Verdict: Definitely worth reading.

Giving it another try

My brother gave me The Echo Maker, by Richard Powers, for Christmas back in 2008. According to the cover, it's a Pulitzer Prize Finalist. I've started it a couple times but never gotten into it. I think I was on the elliptical machine at the gym last time I tried, so maybe it's just not a good exercise book. I'll be at my son's volleyball tournament all day with lots of downtime, so maybe this time I'll read enough to get into it.

Thursday, November 4, 2010

Fostering a love of reading...or trying to

I always usually love my job, but Wednesday was one of those days when I really loved my job.    I love books.  I love to read.  I loved to read to my boys.    I want, more than anything, for my students to develop a love of reading.  Books have been so much to, entertainment, education (those smutty romance novels were quite an education!).  If my students love being read to, they'll be much more motivated to learn to read.  If they can learn to read proficiently, they'll be able to access all the benefits of reading.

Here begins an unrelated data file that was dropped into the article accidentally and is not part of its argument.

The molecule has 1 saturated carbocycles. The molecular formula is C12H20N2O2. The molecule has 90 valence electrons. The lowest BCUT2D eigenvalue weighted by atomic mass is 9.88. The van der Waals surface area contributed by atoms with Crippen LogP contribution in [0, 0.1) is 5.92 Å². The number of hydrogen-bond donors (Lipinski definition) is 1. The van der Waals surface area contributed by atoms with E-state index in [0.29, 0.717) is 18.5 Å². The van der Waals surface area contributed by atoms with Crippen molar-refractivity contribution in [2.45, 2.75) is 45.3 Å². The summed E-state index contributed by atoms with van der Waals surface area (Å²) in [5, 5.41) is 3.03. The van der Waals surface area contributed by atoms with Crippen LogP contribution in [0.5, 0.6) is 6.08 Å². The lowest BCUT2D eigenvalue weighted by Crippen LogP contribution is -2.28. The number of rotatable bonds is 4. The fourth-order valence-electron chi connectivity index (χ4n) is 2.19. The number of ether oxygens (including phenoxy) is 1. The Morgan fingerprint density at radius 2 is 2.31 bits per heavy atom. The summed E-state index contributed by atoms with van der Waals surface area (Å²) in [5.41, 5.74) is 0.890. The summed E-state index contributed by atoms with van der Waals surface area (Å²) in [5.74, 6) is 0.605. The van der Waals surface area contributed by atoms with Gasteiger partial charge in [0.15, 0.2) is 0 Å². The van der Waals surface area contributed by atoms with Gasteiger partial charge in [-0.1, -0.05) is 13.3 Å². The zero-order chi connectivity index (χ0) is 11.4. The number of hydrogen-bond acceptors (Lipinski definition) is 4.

Every day, I read a section of a chapter book to my class.The first book we read was The Swiss Family Robinson.  They loved it.  Lots of adventure.  Lots of animals.  Every year, we read The Indian in the Cupboard.  These are a couple of the books that I read to my boys, but this year I also wanted to read them some of the books that I loved as a girl.  So after The Swiss Family Robinson, we moved on to Little House in the Big Woods.  The first chapter or so, I was wondering what the heck I'd been thinking.  It was kind of slow.  Not much happened.  But then I started to see some great connections we could talk about between the family marooned on a previously uninhabited island and the family living alone in the middle of Wisconsin with no one around.  And the kids really have taken to the book.  Yesterday, as I was ending for the day (I always try to leave off right as something is about to happen), the kids were complaining, "No!  Can't you just read a little more?"  (Love it!)